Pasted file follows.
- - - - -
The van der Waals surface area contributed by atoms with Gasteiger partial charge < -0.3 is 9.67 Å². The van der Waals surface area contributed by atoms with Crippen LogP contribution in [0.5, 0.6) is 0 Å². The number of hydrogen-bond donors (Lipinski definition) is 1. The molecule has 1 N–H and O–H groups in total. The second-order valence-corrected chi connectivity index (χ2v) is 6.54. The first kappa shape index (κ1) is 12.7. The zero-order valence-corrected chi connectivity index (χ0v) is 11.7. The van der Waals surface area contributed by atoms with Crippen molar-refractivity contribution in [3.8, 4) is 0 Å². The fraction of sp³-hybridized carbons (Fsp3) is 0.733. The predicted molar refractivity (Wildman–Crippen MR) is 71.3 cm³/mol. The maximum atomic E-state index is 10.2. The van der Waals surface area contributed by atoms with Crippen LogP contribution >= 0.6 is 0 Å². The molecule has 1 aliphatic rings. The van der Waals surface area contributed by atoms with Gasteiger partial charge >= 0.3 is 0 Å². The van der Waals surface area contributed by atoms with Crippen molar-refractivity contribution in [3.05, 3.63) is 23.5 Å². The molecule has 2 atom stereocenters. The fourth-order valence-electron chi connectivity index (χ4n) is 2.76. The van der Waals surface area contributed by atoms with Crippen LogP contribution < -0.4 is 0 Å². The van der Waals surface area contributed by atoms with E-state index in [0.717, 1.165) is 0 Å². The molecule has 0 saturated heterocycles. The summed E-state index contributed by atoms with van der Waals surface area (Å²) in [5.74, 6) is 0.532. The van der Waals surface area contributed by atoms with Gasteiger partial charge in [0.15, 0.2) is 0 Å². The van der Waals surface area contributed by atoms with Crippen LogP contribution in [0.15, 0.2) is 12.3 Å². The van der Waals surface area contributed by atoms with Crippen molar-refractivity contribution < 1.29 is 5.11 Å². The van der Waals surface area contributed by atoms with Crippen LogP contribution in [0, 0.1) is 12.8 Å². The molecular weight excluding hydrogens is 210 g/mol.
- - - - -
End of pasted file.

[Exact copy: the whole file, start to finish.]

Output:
The van der Waals surface area contributed by atoms with Gasteiger partial charge < -0.3 is 9.67 Å². The van der Waals surface area contributed by atoms with Crippen LogP contribution in [0.5, 0.6) is 0 Å². The number of hydrogen-bond donors (Lipinski definition) is 1. The molecule has 1 N–H and O–H groups in total. The second-order valence-corrected chi connectivity index (χ2v) is 6.54. The first kappa shape index (κ1) is 12.7. The zero-order valence-corrected chi connectivity index (χ0v) is 11.7. The van der Waals surface area contributed by atoms with Crippen molar-refractivity contribution in [3.8, 4) is 0 Å². The fraction of sp³-hybridized carbons (Fsp3) is 0.733. The predicted molar refractivity (Wildman–Crippen MR) is 71.3 cm³/mol. The maximum atomic E-state index is 10.2. The van der Waals surface area contributed by atoms with Crippen LogP contribution >= 0.6 is 0 Å². The molecule has 1 aliphatic rings. The van der Waals surface area contributed by atoms with Gasteiger partial charge >= 0.3 is 0 Å². The van der Waals surface area contributed by atoms with Crippen molar-refractivity contribution in [3.05, 3.63) is 23.5 Å². The molecule has 2 atom stereocenters. The fourth-order valence-electron chi connectivity index (χ4n) is 2.76. The van der Waals surface area contributed by atoms with Crippen LogP contribution < -0.4 is 0 Å². The van der Waals surface area contributed by atoms with E-state index in [0.717, 1.165) is 0 Å². The molecule has 0 saturated heterocycles. The summed E-state index contributed by atoms with van der Waals surface area (Å²) in [5.74, 6) is 0.532. The van der Waals surface area contributed by atoms with Gasteiger partial charge in [0.15, 0.2) is 0 Å². The van der Waals surface area contributed by atoms with Crippen LogP contribution in [0.15, 0.2) is 12.3 Å². The van der Waals surface area contributed by atoms with Crippen molar-refractivity contribution < 1.29 is 5.11 Å². The van der Waals surface area contributed by atoms with Crippen LogP contribution in [0, 0.1) is 12.8 Å². The molecular weight excluding hydrogens is 210 g/mol.